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Newswise: Lipid signaling from beta cells can potentiate an inflammatory macrophage polarization

Lipid signaling from beta cells can potentiate an inflammatory macrophage polarization

University of Alabama at Birmingham

The insulin-producing beta cells in the pancreas unwittingly produce a signal that may aid their own demise in Type 1 diabetes, according to a study of the lipid signals that drive macrophage cells in the body to two different phenotypes of activated immune cells.

Channels: All Journal News, Diabetes, National Institutes of Health (NIH), Grant Funded News,

Released:
21-Feb-2020 3:05 PM EST
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Bariatric surgery effective against early-onset obesity too

University of Gothenburg

Surgical treatment of obesity is as effective for individuals who developed the disorder early, by the age of 20, as for those who have developed obesity later in life, a study from the University of Gothenburg shows.

Channels: All Journal News, Diabetes, Obesity, Surgery, Weight Loss, Staff Picks,

Released:
21-Feb-2020 11:55 AM EST
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Research Results

Patients frequently refuse insulin therapy, delaying blood sugar control

Brigham and Women’s Hospital

Patients with type 2 diabetes who have high levels of blood sugar are at greater risk of serious complications such as chronic kidney disease, heart disease and blindness.

Channels: All Journal News, Diabetes, Healthcare, Public Health,

Released:
20-Feb-2020 1:10 PM EST
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Research Results
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  • Embargo expired:
    19-Feb-2020 9:00 AM EST

The potentially deadly paradox of diabetes management

Mayo Clinic

Diabetes affects nearly 1 in 10 adults in the U.S., of these millions, more than 90% have Type 2 diabetes. Controlling blood sugar and glycosylated hemoglobin levels ― or HbA1c, which is sometimes referred to as A1C ― is key to diabetes management and necessary to prevent its immediate and long-term complications. However, new Mayo Clinic research shows that diabetes management may be dangerously misaligned.

Channels: All Journal News, Diabetes, Healthcare, National Institute of Diabetes and Digestive and Kidney Diseases (NIDDK),

Released:
17-Feb-2020 6:10 PM EST
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Comer Children’s and the Kovler Diabetes Center lead the way in monogenic diabetes care, research

University of Chicago Medical Center

Researchers at the University of Chicago Medicine are leading the charge to educate clinicians and families about monogenic diabetes, a rare and frequently misdiagnosed subset of the disease.

Channels: All Journal News, Diabetes, Genetics, Obesity,

Released:
13-Feb-2020 5:55 PM EST
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Research Results
  • Embargo expired:
    12-Feb-2020 2:05 PM EST

Mount Sinai Discovers New Drug Combo to Induce High Rates of Human Beta Cell Regeneration

Mount Sinai Health System

Researchers at the Icahn School of Medicine at Mount Sinai have discovered a novel combination of two classes of drugs that, together, cause the highest rate of proliferation ever observed in adult human beta cells—the cells in the pancreas that produce insulin—without harming most other cells in the body. The result is an important step toward a diabetes treatment that restores the body’s ability to produce insulin.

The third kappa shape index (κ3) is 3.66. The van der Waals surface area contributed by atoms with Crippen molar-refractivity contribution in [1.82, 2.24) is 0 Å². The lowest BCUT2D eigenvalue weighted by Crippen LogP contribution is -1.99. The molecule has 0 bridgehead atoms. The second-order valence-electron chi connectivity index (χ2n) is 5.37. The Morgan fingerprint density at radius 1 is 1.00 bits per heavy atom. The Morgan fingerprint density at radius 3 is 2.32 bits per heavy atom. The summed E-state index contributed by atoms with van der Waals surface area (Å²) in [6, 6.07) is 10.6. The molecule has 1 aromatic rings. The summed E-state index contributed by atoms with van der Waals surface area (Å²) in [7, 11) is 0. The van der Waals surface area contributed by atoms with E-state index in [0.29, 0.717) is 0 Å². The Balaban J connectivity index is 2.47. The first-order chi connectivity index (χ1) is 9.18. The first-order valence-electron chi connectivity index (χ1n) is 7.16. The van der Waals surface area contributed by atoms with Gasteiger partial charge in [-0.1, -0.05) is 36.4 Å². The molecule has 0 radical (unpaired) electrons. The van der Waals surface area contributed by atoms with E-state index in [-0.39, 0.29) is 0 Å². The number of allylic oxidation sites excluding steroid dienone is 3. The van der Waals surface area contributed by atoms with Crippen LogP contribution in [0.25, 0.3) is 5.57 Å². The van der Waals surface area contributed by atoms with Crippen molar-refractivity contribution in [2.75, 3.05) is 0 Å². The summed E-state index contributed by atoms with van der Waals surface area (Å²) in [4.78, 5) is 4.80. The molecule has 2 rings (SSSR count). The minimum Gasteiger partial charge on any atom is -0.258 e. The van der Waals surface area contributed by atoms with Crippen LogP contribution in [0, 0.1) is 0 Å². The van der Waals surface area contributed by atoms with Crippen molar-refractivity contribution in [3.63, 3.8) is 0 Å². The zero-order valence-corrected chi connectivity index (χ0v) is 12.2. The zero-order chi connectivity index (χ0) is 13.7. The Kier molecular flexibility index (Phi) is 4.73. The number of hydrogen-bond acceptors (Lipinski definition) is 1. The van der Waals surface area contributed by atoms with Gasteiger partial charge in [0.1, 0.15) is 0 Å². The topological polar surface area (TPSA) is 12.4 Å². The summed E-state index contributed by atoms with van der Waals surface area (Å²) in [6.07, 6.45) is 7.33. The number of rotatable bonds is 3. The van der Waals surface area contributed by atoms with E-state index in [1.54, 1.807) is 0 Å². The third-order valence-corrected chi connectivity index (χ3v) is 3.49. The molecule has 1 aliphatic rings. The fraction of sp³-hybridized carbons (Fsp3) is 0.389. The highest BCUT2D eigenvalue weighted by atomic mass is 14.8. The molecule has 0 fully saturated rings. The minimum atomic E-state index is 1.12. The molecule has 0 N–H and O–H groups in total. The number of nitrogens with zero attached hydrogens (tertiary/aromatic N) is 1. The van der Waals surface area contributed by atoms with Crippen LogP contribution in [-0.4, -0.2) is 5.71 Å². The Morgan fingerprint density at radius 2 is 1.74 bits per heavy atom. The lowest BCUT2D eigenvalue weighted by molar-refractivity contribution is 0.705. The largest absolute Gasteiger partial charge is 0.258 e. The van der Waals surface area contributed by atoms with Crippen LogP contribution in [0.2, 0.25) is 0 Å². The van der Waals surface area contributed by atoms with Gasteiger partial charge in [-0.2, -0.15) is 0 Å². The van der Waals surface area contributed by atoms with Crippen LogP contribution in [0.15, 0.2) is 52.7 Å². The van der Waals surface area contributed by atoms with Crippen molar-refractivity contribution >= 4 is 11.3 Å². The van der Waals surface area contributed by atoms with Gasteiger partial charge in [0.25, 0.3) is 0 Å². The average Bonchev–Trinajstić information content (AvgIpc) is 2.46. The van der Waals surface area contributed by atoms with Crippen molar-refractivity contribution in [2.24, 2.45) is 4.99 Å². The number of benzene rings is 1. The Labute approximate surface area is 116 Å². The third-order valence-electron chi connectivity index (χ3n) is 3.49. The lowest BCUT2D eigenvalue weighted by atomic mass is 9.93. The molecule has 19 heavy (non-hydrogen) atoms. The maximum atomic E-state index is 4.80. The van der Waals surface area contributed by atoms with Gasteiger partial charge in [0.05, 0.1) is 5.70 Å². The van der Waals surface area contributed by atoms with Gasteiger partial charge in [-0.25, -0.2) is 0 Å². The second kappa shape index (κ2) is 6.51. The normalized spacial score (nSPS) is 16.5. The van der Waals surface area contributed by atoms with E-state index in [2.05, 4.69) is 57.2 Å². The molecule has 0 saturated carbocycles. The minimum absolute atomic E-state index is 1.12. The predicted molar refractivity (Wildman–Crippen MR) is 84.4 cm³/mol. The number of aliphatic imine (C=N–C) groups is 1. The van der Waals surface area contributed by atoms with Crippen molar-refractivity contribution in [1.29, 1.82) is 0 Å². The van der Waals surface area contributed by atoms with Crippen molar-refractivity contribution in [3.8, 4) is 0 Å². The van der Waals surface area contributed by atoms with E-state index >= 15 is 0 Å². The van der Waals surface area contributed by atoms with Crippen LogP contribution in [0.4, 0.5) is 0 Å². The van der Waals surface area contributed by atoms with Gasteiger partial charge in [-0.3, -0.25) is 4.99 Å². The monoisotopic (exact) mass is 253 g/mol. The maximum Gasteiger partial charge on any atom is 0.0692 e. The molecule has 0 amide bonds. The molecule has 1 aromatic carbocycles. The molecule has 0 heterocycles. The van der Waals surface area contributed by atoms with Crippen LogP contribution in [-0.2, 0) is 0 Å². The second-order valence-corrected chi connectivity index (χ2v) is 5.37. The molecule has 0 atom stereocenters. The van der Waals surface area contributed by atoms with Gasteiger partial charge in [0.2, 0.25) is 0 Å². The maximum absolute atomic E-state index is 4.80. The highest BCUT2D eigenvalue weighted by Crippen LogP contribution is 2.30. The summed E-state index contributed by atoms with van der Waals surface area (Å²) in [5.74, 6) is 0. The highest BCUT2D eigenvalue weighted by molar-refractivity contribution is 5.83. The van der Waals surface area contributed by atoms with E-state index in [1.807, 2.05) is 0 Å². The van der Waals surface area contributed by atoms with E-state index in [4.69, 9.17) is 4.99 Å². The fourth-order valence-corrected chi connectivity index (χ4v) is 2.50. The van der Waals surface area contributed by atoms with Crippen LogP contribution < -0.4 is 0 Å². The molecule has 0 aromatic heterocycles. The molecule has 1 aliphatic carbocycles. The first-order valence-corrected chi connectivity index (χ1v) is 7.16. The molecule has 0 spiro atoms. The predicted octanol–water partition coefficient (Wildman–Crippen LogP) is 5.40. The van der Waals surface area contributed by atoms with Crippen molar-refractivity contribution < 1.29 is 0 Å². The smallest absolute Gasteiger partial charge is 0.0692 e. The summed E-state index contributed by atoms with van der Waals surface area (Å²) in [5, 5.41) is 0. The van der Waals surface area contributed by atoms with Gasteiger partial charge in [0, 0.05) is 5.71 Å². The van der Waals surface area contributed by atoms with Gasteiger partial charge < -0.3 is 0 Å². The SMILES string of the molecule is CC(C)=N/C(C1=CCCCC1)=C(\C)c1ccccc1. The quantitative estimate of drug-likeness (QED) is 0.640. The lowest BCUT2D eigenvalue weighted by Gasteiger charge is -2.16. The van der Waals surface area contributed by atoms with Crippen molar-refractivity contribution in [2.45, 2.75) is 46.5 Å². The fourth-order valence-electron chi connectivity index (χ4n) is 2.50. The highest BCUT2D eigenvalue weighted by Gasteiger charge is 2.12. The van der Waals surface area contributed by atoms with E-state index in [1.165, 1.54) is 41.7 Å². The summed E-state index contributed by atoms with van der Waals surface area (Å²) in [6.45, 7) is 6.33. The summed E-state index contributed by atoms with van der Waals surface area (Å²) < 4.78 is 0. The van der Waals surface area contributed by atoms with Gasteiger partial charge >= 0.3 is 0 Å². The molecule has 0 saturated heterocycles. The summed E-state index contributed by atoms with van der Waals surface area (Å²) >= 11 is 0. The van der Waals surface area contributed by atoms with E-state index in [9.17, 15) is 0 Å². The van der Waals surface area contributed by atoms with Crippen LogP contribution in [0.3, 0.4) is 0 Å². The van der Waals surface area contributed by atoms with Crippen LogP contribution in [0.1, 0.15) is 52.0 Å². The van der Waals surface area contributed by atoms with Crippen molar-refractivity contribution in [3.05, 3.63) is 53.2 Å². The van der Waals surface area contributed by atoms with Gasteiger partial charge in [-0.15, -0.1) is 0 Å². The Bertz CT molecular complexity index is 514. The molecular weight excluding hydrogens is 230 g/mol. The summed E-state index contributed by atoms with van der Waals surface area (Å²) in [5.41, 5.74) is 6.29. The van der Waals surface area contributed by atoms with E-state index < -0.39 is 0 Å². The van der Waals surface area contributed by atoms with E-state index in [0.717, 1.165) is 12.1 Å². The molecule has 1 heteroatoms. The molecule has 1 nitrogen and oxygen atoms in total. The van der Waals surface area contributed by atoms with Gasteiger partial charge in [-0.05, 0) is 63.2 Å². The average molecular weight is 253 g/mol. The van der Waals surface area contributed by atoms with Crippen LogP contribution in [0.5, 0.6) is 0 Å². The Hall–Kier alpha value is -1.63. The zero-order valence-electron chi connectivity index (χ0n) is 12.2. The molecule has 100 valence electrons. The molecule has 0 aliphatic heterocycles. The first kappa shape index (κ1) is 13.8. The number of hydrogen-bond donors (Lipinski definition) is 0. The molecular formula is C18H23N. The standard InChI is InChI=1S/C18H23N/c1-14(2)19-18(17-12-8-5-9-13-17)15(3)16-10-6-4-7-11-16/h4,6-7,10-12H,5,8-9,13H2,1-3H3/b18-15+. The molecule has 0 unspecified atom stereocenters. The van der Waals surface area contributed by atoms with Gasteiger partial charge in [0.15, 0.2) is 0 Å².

Channels: Pharmaceuticals, Regenerative Medicine, National Institutes of Health (NIH), All Journal News, Diabetes,

Released:
9-Feb-2020 7:05 PM EST
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  • Embargo expired:
    11-Feb-2020 11:00 AM EST

DNA Misfolding in White Blood Cells Increases Risk for Type 1 Diabetes

Perelman School of Medicine at the University of Pennsylvania

Researchers found, in mice, that changes in DNA sequence can trigger the chromosomes to misfold in a way that puts one at a heightened risk for Type 1 diabetes. The study revealed that differences in DNA sequences dramatically changed how the DNA was folded inside the nucleus, ultimately affecting the regulation of genes linked to the development Type 1 diabetes.

Channels: All Journal News, Autoimmune Diseases, Diabetes, Genetics, National Institutes of Health (NIH), Grant Funded News,

Released:
10-Feb-2020 8:00 AM EST
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Research Results
  • Embargo expired:
    11-Feb-2020 6:00 AM EST
Released:
10-Feb-2020 1:35 PM EST
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Research Results
Newswise: University Hospitals Ahuja Medical Center Physician First in Ohio to Use Wound Care Imaging Device in Clinical Setting

University Hospitals Ahuja Medical Center Physician First in Ohio to Use Wound Care Imaging Device in Clinical Setting

University Hospitals Cleveland Medical Center

University Hospitals Ahuja Medical Center (UH) is the first clinical setting in Ohio using special technology to identify harmful bacteria, leading to healing for patients suffering from chronic wounds. Windy Cole, DPM, Medical Director of the UH Ahuja Wound Care Center, conducted research studies utilizing the MolecuLight i:X® and is leading the use of the novel device in the state.

Channels: All Journal News, Diabetes, Pain, Technology,

Released:
10-Feb-2020 10:25 AM EST
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